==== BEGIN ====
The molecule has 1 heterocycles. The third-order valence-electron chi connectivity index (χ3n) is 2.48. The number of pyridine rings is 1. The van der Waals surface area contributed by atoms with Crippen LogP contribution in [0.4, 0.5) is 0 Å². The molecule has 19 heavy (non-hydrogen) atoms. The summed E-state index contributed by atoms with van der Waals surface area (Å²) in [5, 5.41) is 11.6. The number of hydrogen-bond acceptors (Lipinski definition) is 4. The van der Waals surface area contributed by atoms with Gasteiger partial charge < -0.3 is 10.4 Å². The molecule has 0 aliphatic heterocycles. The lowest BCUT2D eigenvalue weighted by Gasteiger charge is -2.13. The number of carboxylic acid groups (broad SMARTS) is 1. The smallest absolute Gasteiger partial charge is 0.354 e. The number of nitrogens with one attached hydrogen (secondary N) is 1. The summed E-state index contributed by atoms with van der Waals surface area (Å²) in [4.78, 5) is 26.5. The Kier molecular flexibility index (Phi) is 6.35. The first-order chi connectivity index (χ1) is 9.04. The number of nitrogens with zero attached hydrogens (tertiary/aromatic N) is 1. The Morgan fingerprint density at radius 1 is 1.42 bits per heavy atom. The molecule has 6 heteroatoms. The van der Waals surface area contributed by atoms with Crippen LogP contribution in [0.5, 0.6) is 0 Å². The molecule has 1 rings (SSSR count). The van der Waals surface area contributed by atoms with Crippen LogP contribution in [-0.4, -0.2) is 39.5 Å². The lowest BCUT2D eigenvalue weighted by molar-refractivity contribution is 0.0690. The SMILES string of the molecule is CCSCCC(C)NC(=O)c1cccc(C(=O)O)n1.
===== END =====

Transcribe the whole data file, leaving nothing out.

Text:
The molecule has 1 heterocycles. The third-order valence-electron chi connectivity index (χ3n) is 2.48. The number of pyridine rings is 1. The van der Waals surface area contributed by atoms with Crippen LogP contribution in [0.4, 0.5) is 0 Å². The molecule has 19 heavy (non-hydrogen) atoms. The summed E-state index contributed by atoms with van der Waals surface area (Å²) in [5, 5.41) is 11.6. The number of hydrogen-bond acceptors (Lipinski definition) is 4. The van der Waals surface area contributed by atoms with Gasteiger partial charge < -0.3 is 10.4 Å². The molecule has 0 aliphatic heterocycles. The lowest BCUT2D eigenvalue weighted by Gasteiger charge is -2.13. The number of carboxylic acid groups (broad SMARTS) is 1. The smallest absolute Gasteiger partial charge is 0.354 e. The number of nitrogens with one attached hydrogen (secondary N) is 1. The summed E-state index contributed by atoms with van der Waals surface area (Å²) in [4.78, 5) is 26.5. The Kier molecular flexibility index (Phi) is 6.35. The first-order chi connectivity index (χ1) is 9.04. The number of nitrogens with zero attached hydrogens (tertiary/aromatic N) is 1. The Morgan fingerprint density at radius 1 is 1.42 bits per heavy atom. The molecule has 6 heteroatoms. The van der Waals surface area contributed by atoms with Crippen LogP contribution in [0.5, 0.6) is 0 Å². The molecule has 1 rings (SSSR count). The van der Waals surface area contributed by atoms with Crippen LogP contribution in [-0.4, -0.2) is 39.5 Å². The lowest BCUT2D eigenvalue weighted by molar-refractivity contribution is 0.0690. The SMILES string of the molecule is CCSCCC(C)NC(=O)c1cccc(C(=O)O)n1.